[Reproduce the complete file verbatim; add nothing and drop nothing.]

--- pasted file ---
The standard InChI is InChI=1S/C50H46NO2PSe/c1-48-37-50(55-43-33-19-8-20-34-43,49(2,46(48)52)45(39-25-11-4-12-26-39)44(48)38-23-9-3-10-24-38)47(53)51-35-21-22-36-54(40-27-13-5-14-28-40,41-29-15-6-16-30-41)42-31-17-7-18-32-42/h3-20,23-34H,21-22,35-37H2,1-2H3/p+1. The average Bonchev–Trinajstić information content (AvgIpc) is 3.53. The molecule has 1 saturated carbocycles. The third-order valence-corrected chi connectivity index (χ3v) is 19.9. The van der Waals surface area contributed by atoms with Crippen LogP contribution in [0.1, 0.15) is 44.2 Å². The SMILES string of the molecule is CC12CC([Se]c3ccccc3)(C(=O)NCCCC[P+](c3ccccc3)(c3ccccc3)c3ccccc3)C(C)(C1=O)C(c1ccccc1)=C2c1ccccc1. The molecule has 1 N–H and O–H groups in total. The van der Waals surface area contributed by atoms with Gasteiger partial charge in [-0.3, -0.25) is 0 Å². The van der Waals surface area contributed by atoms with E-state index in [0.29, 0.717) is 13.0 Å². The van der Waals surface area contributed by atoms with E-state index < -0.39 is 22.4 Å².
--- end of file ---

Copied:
The standard InChI is InChI=1S/C50H46NO2PSe/c1-48-37-50(55-43-33-19-8-20-34-43,49(2,46(48)52)45(39-25-11-4-12-26-39)44(48)38-23-9-3-10-24-38)47(53)51-35-21-22-36-54(40-27-13-5-14-28-40,41-29-15-6-16-30-41)42-31-17-7-18-32-42/h3-20,23-34H,21-22,35-37H2,1-2H3/p+1. The average Bonchev–Trinajstić information content (AvgIpc) is 3.53. The molecule has 1 saturated carbocycles. The third-order valence-corrected chi connectivity index (χ3v) is 19.9. The van der Waals surface area contributed by atoms with Crippen LogP contribution in [0.1, 0.15) is 44.2 Å². The SMILES string of the molecule is CC12CC([Se]c3ccccc3)(C(=O)NCCCC[P+](c3ccccc3)(c3ccccc3)c3ccccc3)C(C)(C1=O)C(c1ccccc1)=C2c1ccccc1. The molecule has 1 N–H and O–H groups in total. The van der Waals surface area contributed by atoms with Gasteiger partial charge in [-0.3, -0.25) is 0 Å². The van der Waals surface area contributed by atoms with E-state index in [0.29, 0.717) is 13.0 Å². The van der Waals surface area contributed by atoms with E-state index < -0.39 is 22.4 Å².